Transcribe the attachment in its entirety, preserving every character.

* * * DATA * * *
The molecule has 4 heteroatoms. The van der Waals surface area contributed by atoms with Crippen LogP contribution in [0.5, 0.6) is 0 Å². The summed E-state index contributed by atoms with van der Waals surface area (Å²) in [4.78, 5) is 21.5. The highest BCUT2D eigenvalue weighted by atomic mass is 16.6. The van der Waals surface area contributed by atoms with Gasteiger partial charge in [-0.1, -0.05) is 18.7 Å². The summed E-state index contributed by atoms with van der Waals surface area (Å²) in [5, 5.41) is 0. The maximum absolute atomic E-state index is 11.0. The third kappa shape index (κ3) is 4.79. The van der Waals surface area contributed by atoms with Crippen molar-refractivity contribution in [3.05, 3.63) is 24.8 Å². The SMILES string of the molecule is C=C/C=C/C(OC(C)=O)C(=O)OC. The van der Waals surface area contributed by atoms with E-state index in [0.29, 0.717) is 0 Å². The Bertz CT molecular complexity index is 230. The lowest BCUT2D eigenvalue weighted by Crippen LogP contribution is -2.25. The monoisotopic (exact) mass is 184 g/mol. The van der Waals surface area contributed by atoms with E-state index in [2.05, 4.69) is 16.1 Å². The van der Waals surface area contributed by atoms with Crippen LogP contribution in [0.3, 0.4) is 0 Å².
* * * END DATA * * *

The molecule has 4 heteroatoms. The van der Waals surface area contributed by atoms with Crippen LogP contribution in [0.5, 0.6) is 0 Å². The summed E-state index contributed by atoms with van der Waals surface area (Å²) in [4.78, 5) is 21.5. The highest BCUT2D eigenvalue weighted by atomic mass is 16.6. The van der Waals surface area contributed by atoms with Gasteiger partial charge in [-0.1, -0.05) is 18.7 Å². The summed E-state index contributed by atoms with van der Waals surface area (Å²) in [5, 5.41) is 0. The maximum absolute atomic E-state index is 11.0. The third kappa shape index (κ3) is 4.79. The van der Waals surface area contributed by atoms with Crippen molar-refractivity contribution in [3.05, 3.63) is 24.8 Å². The SMILES string of the molecule is C=C/C=C/C(OC(C)=O)C(=O)OC. The van der Waals surface area contributed by atoms with E-state index in [0.29, 0.717) is 0 Å². The Bertz CT molecular complexity index is 230. The lowest BCUT2D eigenvalue weighted by Crippen LogP contribution is -2.25. The monoisotopic (exact) mass is 184 g/mol. The van der Waals surface area contributed by atoms with E-state index in [2.05, 4.69) is 16.1 Å². The van der Waals surface area contributed by atoms with Crippen LogP contribution in [0.3, 0.4) is 0 Å².